It has seemed to me, as I linger on this old battle-ground of business generations, that our city takes too little pride in its merchants. More is known about our soldiers and our politicians than about our commercial champions, and more honor is paid them. Yet if one could gather up the legends and traditions of mercantile lives, it would be found more interesting than the history of our wars, and far more instructive.
Around their old homes lingers an aroma of quiet romance which history ought to preserve. A sturdy, independent folk, they enjoyed life thoroughly in their own way, and made the most of it. Nor were they a solemn people-far from it. They loved a joke, even at their own expense.
When old John Broome kept store at No.-6 Hanover Square he had his residence in the tipper part of the same house. On one occasion, after a customer had called, he took him up-stairs for the customary glass of wine. Pianos were rare in those days, and the stranger had never seen one ; so Mr. Broome called one of his daughters to play a tune. The visitor listened with delight, but kept fumbling uneasily in his pocket, and when she had finished the tune he pulled a half-dollar out and laid it before the daughter. She blushed, laughed, and glanced at her father, who chuckled, winked, and signed to her to keep it.
Odd stories used to be told of eccentric old Stephen Storm, who was in business in Water Street, and with one of whose boys I went to school. He was fond of music, and used to start the tunes at Dr. Matthews’s church in Garden Street before it was moved up-town. It occurred to Mr. Storm at one time to learn to play upon the fiddle, and accordingly he inserted an advertisement in the papers informing the public of his de-sire to purchase a violin. The next day the whole colored colony of the city was in attendance at his store with violins under their arms, reinforced by a large contingent of foreigners. One by one they were solemnly marshalled in, and each was invited to play a tune. The street grew distracted, and threatened mob law. After a hundred or more instruments had been tested, Mr. Storm dismissed the crowd, without his benediction, however. In the years to come Mr. Storm never again ventured to indulge his musical taste, at least in the instrumental line.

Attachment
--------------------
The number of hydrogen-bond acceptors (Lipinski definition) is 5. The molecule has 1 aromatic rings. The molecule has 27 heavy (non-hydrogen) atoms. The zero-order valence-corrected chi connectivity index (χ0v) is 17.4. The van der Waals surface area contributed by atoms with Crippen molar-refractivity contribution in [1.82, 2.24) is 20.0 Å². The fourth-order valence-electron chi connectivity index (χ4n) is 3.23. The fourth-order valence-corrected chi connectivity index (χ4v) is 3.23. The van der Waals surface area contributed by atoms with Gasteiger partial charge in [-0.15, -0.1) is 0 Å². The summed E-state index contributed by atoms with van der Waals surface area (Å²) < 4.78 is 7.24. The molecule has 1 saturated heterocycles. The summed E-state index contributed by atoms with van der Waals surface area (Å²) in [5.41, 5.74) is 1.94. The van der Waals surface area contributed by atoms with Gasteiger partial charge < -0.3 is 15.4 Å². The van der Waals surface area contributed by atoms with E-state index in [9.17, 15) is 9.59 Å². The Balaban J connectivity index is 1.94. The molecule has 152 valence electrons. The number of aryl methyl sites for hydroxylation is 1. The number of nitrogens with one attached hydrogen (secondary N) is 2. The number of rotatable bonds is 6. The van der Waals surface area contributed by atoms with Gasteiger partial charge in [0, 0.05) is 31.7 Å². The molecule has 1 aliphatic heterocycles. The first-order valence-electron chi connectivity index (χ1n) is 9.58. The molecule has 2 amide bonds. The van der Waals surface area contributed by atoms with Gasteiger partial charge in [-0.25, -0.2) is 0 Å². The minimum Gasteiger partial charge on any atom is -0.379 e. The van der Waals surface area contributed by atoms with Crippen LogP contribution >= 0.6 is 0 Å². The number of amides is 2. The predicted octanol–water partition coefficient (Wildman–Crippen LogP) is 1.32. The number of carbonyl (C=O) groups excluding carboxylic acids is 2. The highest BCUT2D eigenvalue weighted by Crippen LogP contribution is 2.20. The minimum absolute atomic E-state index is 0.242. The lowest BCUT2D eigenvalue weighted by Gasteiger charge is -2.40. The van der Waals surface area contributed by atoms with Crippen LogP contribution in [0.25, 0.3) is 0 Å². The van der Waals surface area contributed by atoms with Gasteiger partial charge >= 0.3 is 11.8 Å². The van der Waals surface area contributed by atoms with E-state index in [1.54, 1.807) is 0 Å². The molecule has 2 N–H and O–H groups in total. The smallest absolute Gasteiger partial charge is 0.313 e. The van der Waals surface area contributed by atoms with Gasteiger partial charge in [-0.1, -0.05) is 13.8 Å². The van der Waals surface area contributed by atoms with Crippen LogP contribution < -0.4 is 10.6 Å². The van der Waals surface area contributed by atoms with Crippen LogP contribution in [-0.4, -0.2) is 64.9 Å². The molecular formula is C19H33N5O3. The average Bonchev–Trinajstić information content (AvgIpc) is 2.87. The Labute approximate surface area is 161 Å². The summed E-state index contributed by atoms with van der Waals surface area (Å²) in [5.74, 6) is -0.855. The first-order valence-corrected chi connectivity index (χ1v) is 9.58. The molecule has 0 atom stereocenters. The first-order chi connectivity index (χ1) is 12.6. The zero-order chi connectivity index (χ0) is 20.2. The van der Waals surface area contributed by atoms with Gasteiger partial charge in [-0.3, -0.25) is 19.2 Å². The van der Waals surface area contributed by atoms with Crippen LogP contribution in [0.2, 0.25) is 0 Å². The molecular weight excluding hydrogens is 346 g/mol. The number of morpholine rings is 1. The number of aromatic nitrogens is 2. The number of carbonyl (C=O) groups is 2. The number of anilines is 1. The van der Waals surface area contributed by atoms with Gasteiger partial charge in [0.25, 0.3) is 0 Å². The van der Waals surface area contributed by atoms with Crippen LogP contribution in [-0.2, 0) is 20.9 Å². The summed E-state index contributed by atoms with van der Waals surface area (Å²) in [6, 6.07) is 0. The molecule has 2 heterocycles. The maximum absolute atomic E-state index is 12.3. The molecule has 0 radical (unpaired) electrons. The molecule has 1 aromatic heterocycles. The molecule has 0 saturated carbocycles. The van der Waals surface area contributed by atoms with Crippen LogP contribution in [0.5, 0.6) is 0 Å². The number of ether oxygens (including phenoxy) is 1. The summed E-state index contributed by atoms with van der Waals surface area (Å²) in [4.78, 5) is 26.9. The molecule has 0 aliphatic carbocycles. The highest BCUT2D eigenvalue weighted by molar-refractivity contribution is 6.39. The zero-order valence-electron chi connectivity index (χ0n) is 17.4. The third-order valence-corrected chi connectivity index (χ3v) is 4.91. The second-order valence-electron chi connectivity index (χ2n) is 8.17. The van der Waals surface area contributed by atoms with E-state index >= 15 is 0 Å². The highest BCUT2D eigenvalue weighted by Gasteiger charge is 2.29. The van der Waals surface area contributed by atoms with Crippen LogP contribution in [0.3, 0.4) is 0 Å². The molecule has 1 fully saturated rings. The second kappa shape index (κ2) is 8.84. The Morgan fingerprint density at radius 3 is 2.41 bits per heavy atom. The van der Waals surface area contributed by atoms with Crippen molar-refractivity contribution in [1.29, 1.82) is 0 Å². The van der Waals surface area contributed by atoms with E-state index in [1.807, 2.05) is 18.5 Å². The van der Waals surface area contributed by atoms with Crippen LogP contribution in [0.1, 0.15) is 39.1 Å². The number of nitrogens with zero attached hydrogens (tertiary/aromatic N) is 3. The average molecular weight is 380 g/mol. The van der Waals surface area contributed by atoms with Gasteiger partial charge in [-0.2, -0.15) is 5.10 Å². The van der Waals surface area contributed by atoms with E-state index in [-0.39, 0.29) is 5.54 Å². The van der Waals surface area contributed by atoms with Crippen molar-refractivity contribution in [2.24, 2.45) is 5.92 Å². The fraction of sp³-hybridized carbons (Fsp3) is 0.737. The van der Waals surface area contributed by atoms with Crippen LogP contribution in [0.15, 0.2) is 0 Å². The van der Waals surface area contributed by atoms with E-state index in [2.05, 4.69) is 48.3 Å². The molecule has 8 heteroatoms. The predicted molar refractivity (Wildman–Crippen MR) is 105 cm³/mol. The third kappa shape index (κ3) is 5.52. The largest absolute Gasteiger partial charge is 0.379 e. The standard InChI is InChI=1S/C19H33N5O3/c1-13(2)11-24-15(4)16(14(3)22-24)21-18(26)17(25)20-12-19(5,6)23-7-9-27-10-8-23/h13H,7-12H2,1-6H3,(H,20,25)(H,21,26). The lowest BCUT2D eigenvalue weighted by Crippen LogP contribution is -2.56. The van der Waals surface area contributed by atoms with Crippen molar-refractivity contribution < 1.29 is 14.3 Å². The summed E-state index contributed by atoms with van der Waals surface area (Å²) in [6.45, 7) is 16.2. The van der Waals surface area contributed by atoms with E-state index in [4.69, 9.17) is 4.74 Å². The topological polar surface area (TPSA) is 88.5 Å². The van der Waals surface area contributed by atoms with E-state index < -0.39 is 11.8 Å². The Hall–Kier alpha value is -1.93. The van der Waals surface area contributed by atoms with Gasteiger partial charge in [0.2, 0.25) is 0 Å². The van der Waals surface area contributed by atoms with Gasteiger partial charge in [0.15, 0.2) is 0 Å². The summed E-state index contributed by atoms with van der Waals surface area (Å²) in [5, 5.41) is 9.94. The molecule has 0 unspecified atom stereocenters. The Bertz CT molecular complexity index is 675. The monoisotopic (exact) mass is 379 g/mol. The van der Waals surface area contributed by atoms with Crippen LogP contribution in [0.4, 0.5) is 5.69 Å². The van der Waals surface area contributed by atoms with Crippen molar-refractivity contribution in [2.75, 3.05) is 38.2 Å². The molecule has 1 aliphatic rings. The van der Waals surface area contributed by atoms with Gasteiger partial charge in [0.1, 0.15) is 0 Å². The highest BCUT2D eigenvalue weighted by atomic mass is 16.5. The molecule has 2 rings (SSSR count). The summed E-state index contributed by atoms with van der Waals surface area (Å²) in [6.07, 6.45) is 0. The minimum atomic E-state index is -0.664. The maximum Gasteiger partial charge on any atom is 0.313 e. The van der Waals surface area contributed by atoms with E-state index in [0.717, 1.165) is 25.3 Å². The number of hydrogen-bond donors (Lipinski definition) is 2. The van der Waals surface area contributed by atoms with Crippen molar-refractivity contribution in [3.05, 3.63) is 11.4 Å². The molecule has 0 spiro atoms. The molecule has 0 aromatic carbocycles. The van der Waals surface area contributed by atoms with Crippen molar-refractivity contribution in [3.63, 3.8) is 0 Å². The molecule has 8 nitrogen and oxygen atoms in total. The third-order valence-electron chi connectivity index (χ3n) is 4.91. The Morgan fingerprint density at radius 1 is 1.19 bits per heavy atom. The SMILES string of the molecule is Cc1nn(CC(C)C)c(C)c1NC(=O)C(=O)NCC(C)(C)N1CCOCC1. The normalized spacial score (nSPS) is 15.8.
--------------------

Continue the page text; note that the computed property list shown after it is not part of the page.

The name recalls the old Storm’s Hotel, which stood on the site of the Staats Zeitung building, and was a noted hostlery in its day. Major Noah used to tell, with many a chuckle, a story that associated the elder Astor with the hotel. One of the old fur merchant’s book-keepers had reached the age of sixty, and was to be retired. Mr. Astor gave him the choice of a gift of $1000 in cash or a promise to pay his board bill while he lived. The superannuated clerk chose the promise to pay instead of the cash, and lived for twenty years at the Storm’s Hotel at the expense of John Jacob Astor, who failed to find anything amusing in his longevity.
No man was better known in New York half a century ago than this same Major Noah. He was a man of wonderful wit, erudition, and social and political power. The contemporary of James Watson Webb and the older editors, whose down-town sanctums were fully as dreary as the dens of the lawyers and business men of their day, he wielded a pen as keen as his wit. It was he who, when Minister to Algiers, persuaded the Dey to make a most favorable treaty with the United States, on the ground that it was not a Christian nation-which he proceeded to prove by reference to the Constitution. The Dey was delighted to get ahead of France and England, to whom he had promised to sign no treaty with another Christian nation.
But the tourist cannot linger longer with the ghosts of the past, and so he passes on, with the expression of a hope that the time is not distant when the city will build monuments to commemorate its commercial he-roes, and rescue the names of Livingston and Lewis and Broome and their business peers from oblivion. Some day the ghostly cadence of their footsteps will cease on our busy streets, when we, who are gray-haired and learned about them when young, shall have followed also to their rest.